ORINDA -- In October, the federal government told married Orinda couple Brian Willingham and Alfonso Garcia their bid for a green card to keep Garcia from being deported to Mexico had been denied. The basis for that, the couple was told -- the Defense of Marriage Act.

Willingham and Garcia appealed, and on Nov. 21 had a last-ditch court hearing before an immigration judge. Hope was diminishing. and their attorney told them that to keep Garcia -- who has lived in the East Bay since his parents moved him from Michoacan, Mexico, when he was 14 -- in the country would take significant immigration reform or a repeal of DOMA.

The couple's dream came true Wednesday morning.

Married couple Alfonso Garcia and Brian Willingham, from left, are photographed at their Orinda, Calif., home on Friday, March 23, 2012. (Karl Mondon/Staff
Married couple Alfonso Garcia and Brian Willingham, from left, are photographed at their Orinda, Calif., home on Friday, March 23, 2012. (Karl Mondon/Staff File)

"I was just in shock," said Willingham, 38, as he prepared to head to San Francisco to participate in the Castro District celebration Wednesday night of the Supreme Court's striking down of DOMA that morning.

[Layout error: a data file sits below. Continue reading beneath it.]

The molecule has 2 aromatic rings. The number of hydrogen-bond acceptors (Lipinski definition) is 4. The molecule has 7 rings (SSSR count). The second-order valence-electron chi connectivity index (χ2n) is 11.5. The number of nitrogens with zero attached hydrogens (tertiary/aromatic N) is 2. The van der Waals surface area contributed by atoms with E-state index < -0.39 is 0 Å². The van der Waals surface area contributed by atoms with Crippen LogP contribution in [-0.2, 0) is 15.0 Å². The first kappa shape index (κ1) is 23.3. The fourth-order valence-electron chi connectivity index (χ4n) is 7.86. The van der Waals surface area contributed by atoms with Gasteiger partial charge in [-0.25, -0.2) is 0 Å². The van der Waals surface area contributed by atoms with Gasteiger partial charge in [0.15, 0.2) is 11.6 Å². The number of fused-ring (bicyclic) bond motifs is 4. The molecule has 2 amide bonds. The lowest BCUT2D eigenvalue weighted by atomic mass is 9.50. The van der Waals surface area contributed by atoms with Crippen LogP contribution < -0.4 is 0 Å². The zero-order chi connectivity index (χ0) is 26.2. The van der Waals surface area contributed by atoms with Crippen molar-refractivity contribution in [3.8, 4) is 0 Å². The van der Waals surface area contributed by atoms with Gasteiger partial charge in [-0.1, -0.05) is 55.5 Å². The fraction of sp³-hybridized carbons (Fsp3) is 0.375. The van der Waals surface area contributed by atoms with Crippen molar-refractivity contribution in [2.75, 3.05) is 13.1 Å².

"Alfonso was in shock and disbelief, and then he started crying tears of joy."

The court decision validated more than two years of fighting -- a battle that began with a routine traffic stop.

Garcia was fingerprinted after being ticketed for speeding over the Bay Bridge, and within hours he was placed on an immigration hold. He eventually was released on bail, and has been out on bond since.


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The couple, who married in New York in 2011, joined Stop The Deportations - The DOMA Project, an advocacy group cofounded by their attorney to help raise awareness. If Garcia, 36, had been deported, he would not have been able to return legally to the United States for 10 years.

In October, an immigration judge -- waiting for Garcia's green card petition to be approved by U.S. Citizenship and Immigration Services -- granted Garcia a second continuance.

Days later, they received a denial letter from the federal government:

"The DOMA applies as a matter of federal law whether or not your marriage is recognized under state law. Your spouse is not a person of the opposite sex. Therefore under the DOMA your petition must be denied."

It appeared Garcia would be deported under provisions of that 1996 federal law.

They got a third continuance at a May hearing after appealing the denial to the Board of Immigration Appeals, and spent the next month on pins and needles awaiting the Supreme Court's decision, Willingham said.

"We've been stressed out 24 hours a day for the last two years because if they did deport him ... we'd have to look for a new country to live in together," Willingham said.

Other couples in The DOMA Project who had immigration hearings scheduled for Wednesday brought the Supreme Court decision to their hearings -- and had their deportation processes halted.

"It took 29 months and a lot of hard work by many other people than just us," Willingham said, "but the Supreme Court's decision finally gave us equal rights like everyone else."

Contact Matthias Gafni at 925-952-5026. Follow him at Twitter.com/mgafni.


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